You can use almost any vegetables and/or protein.
Ideas: Red pepper, carrots, spinach, bok choy, mushrooms, snap peas, onions, cabbage, broccoli. // Chicken, shrimp, eggs, beef, pork, tofu.
You need a good soy sauce, and I HIGHLY recommend the 2-types-of-soy-sauce trick. It’s not really a trick as much as it is a tiny thing that makes a big difference. It’s probably more likely that you have light or low sodium soy sauce in your fridge, but tip alert: dark soy sauce is so rich in umami flavor and it takes this Lo Mein “sauce” situation to a whole new level.
Because the quality of soy sauce is important here (I mean, it’s one of literally THREE ingredients that will make the sauce for your stir fried noodles), I did not use soy sauce packets from leftover takeout.
This two soy-sauce combo is the best way for Lo Mein, and Pearl River Bridge is the cream of the crop. It is a naturally brewed premier Chinese brand of soy sauce, and thanks to the internet, you can have it at your house in a snap like a two-day-delivery pro.
Shake that up in a jar with a quick hit of sesame oil and a pinch of sugar. annnnd DONE.
Then there’s the noodles.
You could use Lo Mein specific noodles if you can find it fresh or frozen at your grocery store. I could not find it at any of my regular places, so in its place I have used either dry ramen if you can find it (as long as you’re hitting up Amazon for the soy sauce, grab a box of this ramen, too) and/or just regular spaghetti.
…Is that blasphemy to Lo Mein? to use spaghetti?
I don’t know, I’m thinking we both care more about practicality than total and complete authenticity.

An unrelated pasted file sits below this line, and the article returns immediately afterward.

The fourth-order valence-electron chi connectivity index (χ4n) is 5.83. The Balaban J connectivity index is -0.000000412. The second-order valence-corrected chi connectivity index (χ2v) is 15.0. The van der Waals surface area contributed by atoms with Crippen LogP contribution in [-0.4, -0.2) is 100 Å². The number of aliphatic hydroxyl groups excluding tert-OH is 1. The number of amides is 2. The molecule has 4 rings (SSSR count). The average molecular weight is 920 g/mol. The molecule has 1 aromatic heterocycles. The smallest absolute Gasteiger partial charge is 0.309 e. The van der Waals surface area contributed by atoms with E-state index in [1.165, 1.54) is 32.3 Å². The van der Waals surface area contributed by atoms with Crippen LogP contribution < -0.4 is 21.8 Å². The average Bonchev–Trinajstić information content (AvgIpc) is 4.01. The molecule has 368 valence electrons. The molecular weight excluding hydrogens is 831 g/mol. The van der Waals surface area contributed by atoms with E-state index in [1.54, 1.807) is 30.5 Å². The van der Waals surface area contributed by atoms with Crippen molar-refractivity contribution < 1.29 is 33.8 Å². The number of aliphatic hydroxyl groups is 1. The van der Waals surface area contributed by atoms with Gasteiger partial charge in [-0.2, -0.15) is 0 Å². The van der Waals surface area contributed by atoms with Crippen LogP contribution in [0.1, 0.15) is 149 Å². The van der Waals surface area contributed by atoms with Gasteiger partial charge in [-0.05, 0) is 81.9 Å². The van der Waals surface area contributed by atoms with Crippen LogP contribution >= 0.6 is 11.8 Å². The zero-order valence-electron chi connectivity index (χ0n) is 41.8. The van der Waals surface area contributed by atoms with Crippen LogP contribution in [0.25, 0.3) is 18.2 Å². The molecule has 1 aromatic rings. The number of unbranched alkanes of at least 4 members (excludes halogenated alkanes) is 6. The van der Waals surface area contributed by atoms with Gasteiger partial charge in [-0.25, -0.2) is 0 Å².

Go on and do what you need to do.
And in a quick flash of the pan, with the sauce and the noodles and the veggies all partying it up in there, we’ve reached the tippy top of the Lo Mein journey. The part where you wind those silky noodles up on a fork with a few pieces of caramelized pan-fried veggies and treat yourself right.
Easy Homemade Lo Mein, comin in hot!
- 2 tablespoons Pearl River Bridge dark soy sauce
- 1 tablespoon Pearl River Bridge light soy sauce
- 1 teaspoon sesame oil
- 1 teaspoon sugar
- 4-6 ounces uncooked ramen noodles
- 1 tablespoon sesame oil
- 3 green onions, chopped (separate green parts from white parts - you'll use both separately)
- 2-3 cups julienne cut or chopped vegetables like carrots, red peppers, cabbage, bok choy, mushrooms, or broccoli
- 1-2 tablespoons mirin
- Sauce: Shake all the sauce ingredients together in a jar.
- Noodles: Cook the noodles according to package directions. Drain and set aside.
- Lo Mein: Heat the sesame oil in a large wok or skillet. Add the green onions (white parts) and vegetables to the hot pan. Stir fry until fork-tender, about 5 minutes. Add the mirin to loosen the browned bits up off the bottom of the pan. Add the cooked noodles and about half of the sauce - toss around in the hot pan to combine. Add more sauce if needed (I usually gauge the amount of sauce I want by the color of the noodles - you want a medium brown color, not too light, not too dark). Serve topped with remaining green onions!
Thank you to Pearl River Bridge for making these delicious light and dark soy sauces and for sponsoring this post! Check them out on Facebook and Twitter.